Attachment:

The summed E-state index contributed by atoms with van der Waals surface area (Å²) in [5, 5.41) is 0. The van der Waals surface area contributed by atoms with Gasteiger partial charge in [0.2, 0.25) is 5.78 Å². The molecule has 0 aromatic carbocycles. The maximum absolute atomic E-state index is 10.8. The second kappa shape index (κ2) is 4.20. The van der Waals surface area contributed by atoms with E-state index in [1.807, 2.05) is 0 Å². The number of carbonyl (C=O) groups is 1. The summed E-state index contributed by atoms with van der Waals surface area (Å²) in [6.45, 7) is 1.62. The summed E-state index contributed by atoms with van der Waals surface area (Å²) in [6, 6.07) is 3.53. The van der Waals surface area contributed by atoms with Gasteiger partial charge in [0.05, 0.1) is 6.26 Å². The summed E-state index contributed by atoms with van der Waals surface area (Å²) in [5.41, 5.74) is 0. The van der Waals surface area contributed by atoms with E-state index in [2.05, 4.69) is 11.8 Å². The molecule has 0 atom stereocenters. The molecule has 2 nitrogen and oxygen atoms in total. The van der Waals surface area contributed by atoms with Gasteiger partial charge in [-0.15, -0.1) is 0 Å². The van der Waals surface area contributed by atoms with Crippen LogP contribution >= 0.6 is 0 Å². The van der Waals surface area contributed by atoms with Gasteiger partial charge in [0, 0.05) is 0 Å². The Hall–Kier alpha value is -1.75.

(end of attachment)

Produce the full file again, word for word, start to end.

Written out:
The summed E-state index contributed by atoms with van der Waals surface area (Å²) in [5, 5.41) is 0. The van der Waals surface area contributed by atoms with Gasteiger partial charge in [0.2, 0.25) is 5.78 Å². The molecule has 0 aromatic carbocycles. The maximum absolute atomic E-state index is 10.8. The second kappa shape index (κ2) is 4.20. The van der Waals surface area contributed by atoms with E-state index in [1.807, 2.05) is 0 Å². The number of carbonyl (C=O) groups is 1. The summed E-state index contributed by atoms with van der Waals surface area (Å²) in [6.45, 7) is 1.62. The summed E-state index contributed by atoms with van der Waals surface area (Å²) in [6, 6.07) is 3.53. The van der Waals surface area contributed by atoms with Gasteiger partial charge in [0.05, 0.1) is 6.26 Å². The summed E-state index contributed by atoms with van der Waals surface area (Å²) in [5.41, 5.74) is 0. The van der Waals surface area contributed by atoms with E-state index in [2.05, 4.69) is 11.8 Å². The molecule has 0 atom stereocenters. The molecule has 2 nitrogen and oxygen atoms in total. The van der Waals surface area contributed by atoms with Gasteiger partial charge in [-0.15, -0.1) is 0 Å². The van der Waals surface area contributed by atoms with Crippen LogP contribution >= 0.6 is 0 Å². The van der Waals surface area contributed by atoms with Gasteiger partial charge in [0, 0.05) is 0 Å². The Hall–Kier alpha value is -1.75.